I’d been in India for a week and eaten about 50 pounds of rice, but somehow lost 10 pounds of weight. One of the mathematical anomalies of international travel. But it’s another lunch time, another four pounds of rice, and I start scooping it in.
There are three men with me who were a part of a training we did a few months before in a December. They had learned how to use a Bible storying approach for church planting among Hindu unreached people groups. In India the dominant Hindu religion has three hundred and thirty million gods that can be worshiped. The challenge for a Hindu is not to see Jesus as a deity, but as the one way to God and God as the one true god rather than one of three hundred thirty million.
We have a hard time getting our minds around the number of Hindu gods that are worshiped and the challenge of seeing a person come to believe in just one. To try to grasp, imagine this. There are 3.8 million square miles in the US. Divide each square mile into about 100 squares (86 to be exact). The size of each square would be equal to about 1.5 American football fields or approximately 1 FIFA field. You could put a Hindu god in each of the football fields covering the US! Now imagine the challenge of convincing somebody that only one of those 330,000,000 fields is better than all the others. “What makes your football field better than others?”
One of the men, Jagdish, remembers that one of my daughters had been really sad to have me traveling near Christmas and asked how she did. I told him she did fine and that she and the rest of us have been praying since then for seven people to become Christians. Have you heard of any that I can tell them about when I get home?
Jagdish quietly stops scooping. Jagdish’s quiet about everything. He never raises his voice or seems excited or angry or anything. “Please tell your family thank you.” Then he tells me a story…
In a district a few hours away, there is a village. It has about 40 or 50 houses made out of sticks and mud. About 200 people live there. The village sits between two hills. On one hill are people growing poppies to make opium. And on the other are anti-government militants. There has never been a Christian believer living here.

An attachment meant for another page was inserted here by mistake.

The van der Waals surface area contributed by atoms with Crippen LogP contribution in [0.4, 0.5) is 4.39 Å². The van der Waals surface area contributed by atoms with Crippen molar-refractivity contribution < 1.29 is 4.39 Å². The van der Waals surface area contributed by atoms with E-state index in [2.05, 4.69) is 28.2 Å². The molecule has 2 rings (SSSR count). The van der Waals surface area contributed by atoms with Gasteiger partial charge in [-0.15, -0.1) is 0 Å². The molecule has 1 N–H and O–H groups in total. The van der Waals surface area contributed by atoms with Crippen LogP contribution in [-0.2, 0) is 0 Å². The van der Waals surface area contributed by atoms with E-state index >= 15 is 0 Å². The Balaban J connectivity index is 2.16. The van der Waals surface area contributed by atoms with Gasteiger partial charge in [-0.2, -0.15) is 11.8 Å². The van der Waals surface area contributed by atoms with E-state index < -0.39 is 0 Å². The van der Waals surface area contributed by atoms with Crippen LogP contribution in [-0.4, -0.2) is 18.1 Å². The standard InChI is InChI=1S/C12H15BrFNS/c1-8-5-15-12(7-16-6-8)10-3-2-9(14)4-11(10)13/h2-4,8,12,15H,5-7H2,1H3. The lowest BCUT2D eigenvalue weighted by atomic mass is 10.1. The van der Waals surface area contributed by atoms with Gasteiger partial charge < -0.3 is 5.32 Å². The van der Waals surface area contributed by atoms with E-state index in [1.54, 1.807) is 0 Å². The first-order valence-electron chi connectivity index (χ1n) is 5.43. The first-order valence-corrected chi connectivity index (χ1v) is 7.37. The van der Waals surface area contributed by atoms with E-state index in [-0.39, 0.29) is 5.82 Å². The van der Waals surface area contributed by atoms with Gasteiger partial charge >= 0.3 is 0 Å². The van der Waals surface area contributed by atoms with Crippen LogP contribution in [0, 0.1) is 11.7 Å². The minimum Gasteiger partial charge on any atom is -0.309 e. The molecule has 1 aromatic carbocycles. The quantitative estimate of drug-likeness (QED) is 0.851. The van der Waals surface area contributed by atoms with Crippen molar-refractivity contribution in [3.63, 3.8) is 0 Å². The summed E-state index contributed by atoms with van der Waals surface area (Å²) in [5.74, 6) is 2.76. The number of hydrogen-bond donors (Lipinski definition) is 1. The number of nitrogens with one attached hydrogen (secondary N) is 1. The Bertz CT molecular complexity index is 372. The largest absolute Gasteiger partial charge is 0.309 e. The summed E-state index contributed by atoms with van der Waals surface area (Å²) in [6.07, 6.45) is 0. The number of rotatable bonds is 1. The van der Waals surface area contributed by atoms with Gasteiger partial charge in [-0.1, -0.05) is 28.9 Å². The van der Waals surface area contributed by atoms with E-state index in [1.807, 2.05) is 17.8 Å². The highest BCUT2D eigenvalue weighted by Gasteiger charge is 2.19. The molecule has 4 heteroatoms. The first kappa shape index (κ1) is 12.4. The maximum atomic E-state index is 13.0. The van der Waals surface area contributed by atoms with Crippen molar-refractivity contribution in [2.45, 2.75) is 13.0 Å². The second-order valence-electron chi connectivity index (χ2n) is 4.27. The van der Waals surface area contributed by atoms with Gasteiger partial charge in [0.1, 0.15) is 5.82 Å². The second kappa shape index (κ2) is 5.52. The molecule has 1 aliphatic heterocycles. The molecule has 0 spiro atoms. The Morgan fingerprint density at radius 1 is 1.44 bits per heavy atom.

A week after the December training, Jagdish and another man went to this village and acted out several Bible stories. Most of the village showed up under the trees to watch. The next week, Jagdish came again. The crowd was larger. This time, some opium growers and militants had come down from the hills to watch.
The third week there are 300 people from the village and hills gathered under the trees. After the dramas, Jagdish says he will be back tomorrow if anybody wants to talk about these stories.
A month later, Jagdish has two groups he’s meeting with on Sunday mornings. One has 27 people who have accepted Christ. The other has 39 who have accepted Christ. They talk about the stories that Jagdish acts out under the trees on Saturday evenings, which still has over two hundred people coming.
The district police chief notices people from this area—the opium farmers and anti-government militants—are acting differently. He has less people in his jail. So he has people from the village make a report. When he hears that they have been talking about Jesus, he tells them “I don’t care. Whatever you’re talking about, I want you to come talk to the people in my jail.” So they start acting stories and talking with the prisoners. Prisoners begin accepting Christ. Soon the police chief accepts Christ.
This is what happened in one village since December, three months ago.
Jagdish quietly sits there. My jaw is on the table and I realize I’ve been holding a scoop of rice in my hand for several minutes. Then Jagdish says, “Please tell your family thank you for praying,” and he looks up with a hint of a grin, “…and please ask them to pray bigger.” His grin grows, he looks down at his rice, and scoops some up. “Can I tell you about the man who dreamed of snakes…”